As districts across the state start planning for next school year they will be faced with some unfamiliar choices as they look to allocate $2.5 billion more in state funding next school year than the current school year. The most recent increase in state education funding was directed mostly to increase K-12 staff salaries, including the more than 50,000 teachers across the state. This was a key part of the court’s ruling as the state has underfunded teacher salaries for many years leaving districts to pick up the tab if they wanted to offer teachers a competitive salary.
As districts plan for how the influx of money will be spent in the face of the shifting funding landscape districts and community members will have some difficult questions to consider:
Does the state provide enough for all districts to attract and retain teachers, especially for high-poverty or rural districts?
How will the increased investments impact how districts use their local levy dollars?
How will the educational experience of students be positively impacted with the new investments?
Thanks in part to an incredible partnership with Tilth Alliance, League of Education Voters has continued to promote project-based learning. Since 2002 League of Education Voters has been partnering with South Shore, a Seattle Public Schools PreK-8 school serving around 700 students in Rainier Valley, to fund innovation and create proof points in hopes of spreading effective practices across the state.
Through our partnership with South Shore, since 2009 we have also helped support what has become the Rainier Beach Learning Garden, located behind South Shore, providing project-based learning for several nearby schools, community centers, and daycare programs. While land management and site coordination is now provide by Seattle Parks, the garden’s educational programming is managed by Tilth Alliance, a statewide nonprofit organization focused on organic gardening and urban ecology.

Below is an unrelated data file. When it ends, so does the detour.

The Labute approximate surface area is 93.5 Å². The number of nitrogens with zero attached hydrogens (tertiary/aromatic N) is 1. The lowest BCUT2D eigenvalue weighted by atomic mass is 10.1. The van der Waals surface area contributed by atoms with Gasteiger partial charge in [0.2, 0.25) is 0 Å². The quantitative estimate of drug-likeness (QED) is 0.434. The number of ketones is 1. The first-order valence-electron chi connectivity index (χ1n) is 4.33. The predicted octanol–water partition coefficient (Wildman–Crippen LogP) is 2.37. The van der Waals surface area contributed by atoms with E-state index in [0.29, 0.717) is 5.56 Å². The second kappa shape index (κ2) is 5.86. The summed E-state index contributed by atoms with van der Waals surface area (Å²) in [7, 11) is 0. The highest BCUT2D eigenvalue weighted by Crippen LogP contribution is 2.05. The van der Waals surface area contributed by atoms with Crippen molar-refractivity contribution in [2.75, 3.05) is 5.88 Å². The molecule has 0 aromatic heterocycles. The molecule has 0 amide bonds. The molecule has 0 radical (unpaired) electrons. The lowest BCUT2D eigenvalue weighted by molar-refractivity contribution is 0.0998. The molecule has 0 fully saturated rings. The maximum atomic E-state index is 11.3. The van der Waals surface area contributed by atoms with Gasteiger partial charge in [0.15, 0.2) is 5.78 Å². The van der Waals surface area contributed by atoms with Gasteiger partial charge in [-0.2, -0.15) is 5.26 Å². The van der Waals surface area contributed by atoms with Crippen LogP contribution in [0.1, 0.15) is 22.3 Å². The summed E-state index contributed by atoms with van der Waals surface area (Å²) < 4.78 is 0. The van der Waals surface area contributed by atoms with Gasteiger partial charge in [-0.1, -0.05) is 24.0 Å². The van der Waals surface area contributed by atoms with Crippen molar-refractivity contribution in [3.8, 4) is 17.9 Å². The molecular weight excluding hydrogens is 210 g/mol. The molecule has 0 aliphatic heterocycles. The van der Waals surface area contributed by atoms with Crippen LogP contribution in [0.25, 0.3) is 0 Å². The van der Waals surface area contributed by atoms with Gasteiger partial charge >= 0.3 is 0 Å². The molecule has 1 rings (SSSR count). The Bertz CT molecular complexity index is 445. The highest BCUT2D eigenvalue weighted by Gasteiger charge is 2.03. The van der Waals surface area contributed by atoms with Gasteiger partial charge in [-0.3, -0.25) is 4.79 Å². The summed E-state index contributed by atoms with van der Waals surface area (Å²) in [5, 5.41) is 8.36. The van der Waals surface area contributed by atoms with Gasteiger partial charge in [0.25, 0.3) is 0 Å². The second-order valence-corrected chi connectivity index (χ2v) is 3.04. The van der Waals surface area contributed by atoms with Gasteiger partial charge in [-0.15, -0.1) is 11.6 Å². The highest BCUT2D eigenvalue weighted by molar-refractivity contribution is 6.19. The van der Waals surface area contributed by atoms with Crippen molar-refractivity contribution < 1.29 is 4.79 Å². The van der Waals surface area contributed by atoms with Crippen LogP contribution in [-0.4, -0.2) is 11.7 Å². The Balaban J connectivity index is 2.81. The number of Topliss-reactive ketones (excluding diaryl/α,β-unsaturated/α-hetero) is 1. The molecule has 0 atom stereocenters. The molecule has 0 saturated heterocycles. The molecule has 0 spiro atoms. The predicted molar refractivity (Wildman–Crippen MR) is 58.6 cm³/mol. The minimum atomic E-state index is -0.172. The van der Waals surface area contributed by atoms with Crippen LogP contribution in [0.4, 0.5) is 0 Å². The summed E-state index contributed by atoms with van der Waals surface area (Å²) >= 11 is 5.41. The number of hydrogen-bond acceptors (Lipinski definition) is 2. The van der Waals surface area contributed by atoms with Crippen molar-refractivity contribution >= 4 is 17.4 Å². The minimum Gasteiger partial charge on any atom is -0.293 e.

Tilth Alliance specifically utilizes the Rainier Beach Learning Garden as a facet of their mission “to increase access to fresh healthy food for folks in Rainier Valley.” By working with Tilth Alliance, League of Education Voters has continued to impact each South Shore student’s education. Read More
As mentioned in Part One, to help direct our work with our community to create positive change in Washington’s education system, we sent out a survey via email and social media channels in May to learn how Washington community members would like state education funding prioritized. We thank the 737 people, from 71 school districts across the state, who submitted responses.
Our survey first offered respondents an opportunity to rank 16 pre-established funding priorities to make the most difference for students [view results in Part One]. Then respondents had the opportunity to write in other priorities. Over 58% of the respondents added further priorities. Read More
By Emma Elise Hodges, League of Education Voters Communications Specialist
To help direct our work with our community to create positive change in Washington’s education system, we sent out a survey via email and social media channels in May to learn how Washington community members would like state education funding prioritized. We thank the 737 people, from 71 school districts across the state, who submitted responses. While we received responses proportionate to the population of middle to high socioeconomic status school districts, there was a disproportionality for lower socioeconomic school districts. Therefore, we looked at the priorities overall amongst all survey respondents and then parsed out the data based on school districts’ percentage of students on Free and Reduced Priced Lunch (FRPL), a common marker for socioeconomic status, to make sure we were understanding the priorities of our entire state.Read More